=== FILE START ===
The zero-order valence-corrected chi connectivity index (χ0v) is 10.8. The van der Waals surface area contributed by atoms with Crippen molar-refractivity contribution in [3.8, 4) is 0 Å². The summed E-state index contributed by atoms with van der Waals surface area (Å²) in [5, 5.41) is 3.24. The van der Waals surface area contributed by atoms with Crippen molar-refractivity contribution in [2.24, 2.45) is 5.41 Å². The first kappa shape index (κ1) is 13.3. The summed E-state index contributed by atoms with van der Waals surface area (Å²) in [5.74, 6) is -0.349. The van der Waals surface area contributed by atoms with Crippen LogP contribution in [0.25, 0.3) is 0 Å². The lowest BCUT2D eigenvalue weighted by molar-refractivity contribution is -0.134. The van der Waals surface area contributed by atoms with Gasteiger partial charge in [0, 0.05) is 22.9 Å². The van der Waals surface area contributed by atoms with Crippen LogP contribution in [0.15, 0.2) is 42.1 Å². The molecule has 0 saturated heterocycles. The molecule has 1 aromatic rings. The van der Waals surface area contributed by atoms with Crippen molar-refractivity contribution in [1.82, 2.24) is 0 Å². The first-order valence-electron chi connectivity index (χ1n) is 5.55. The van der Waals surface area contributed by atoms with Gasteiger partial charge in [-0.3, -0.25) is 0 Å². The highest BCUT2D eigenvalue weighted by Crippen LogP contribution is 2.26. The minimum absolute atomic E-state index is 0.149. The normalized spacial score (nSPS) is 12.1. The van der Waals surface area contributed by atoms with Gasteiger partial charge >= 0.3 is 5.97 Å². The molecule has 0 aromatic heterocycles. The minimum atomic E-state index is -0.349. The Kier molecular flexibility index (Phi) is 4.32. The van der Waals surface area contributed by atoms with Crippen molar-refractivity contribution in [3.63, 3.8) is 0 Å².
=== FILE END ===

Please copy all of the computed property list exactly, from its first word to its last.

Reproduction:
The zero-order valence-corrected chi connectivity index (χ0v) is 10.8. The van der Waals surface area contributed by atoms with Crippen molar-refractivity contribution in [3.8, 4) is 0 Å². The summed E-state index contributed by atoms with van der Waals surface area (Å²) in [5, 5.41) is 3.24. The van der Waals surface area contributed by atoms with Crippen molar-refractivity contribution in [2.24, 2.45) is 5.41 Å². The first kappa shape index (κ1) is 13.3. The summed E-state index contributed by atoms with van der Waals surface area (Å²) in [5.74, 6) is -0.349. The van der Waals surface area contributed by atoms with Crippen LogP contribution in [0.25, 0.3) is 0 Å². The lowest BCUT2D eigenvalue weighted by molar-refractivity contribution is -0.134. The van der Waals surface area contributed by atoms with Gasteiger partial charge in [0, 0.05) is 22.9 Å². The van der Waals surface area contributed by atoms with Crippen LogP contribution in [0.15, 0.2) is 42.1 Å². The molecule has 0 saturated heterocycles. The molecule has 1 aromatic rings. The van der Waals surface area contributed by atoms with Crippen molar-refractivity contribution in [1.82, 2.24) is 0 Å². The first-order valence-electron chi connectivity index (χ1n) is 5.55. The van der Waals surface area contributed by atoms with Gasteiger partial charge in [-0.3, -0.25) is 0 Å². The highest BCUT2D eigenvalue weighted by Crippen LogP contribution is 2.26. The minimum absolute atomic E-state index is 0.149. The normalized spacial score (nSPS) is 12.1. The van der Waals surface area contributed by atoms with Gasteiger partial charge >= 0.3 is 5.97 Å². The molecule has 0 aromatic heterocycles. The minimum atomic E-state index is -0.349. The Kier molecular flexibility index (Phi) is 4.32. The van der Waals surface area contributed by atoms with Crippen molar-refractivity contribution in [3.63, 3.8) is 0 Å².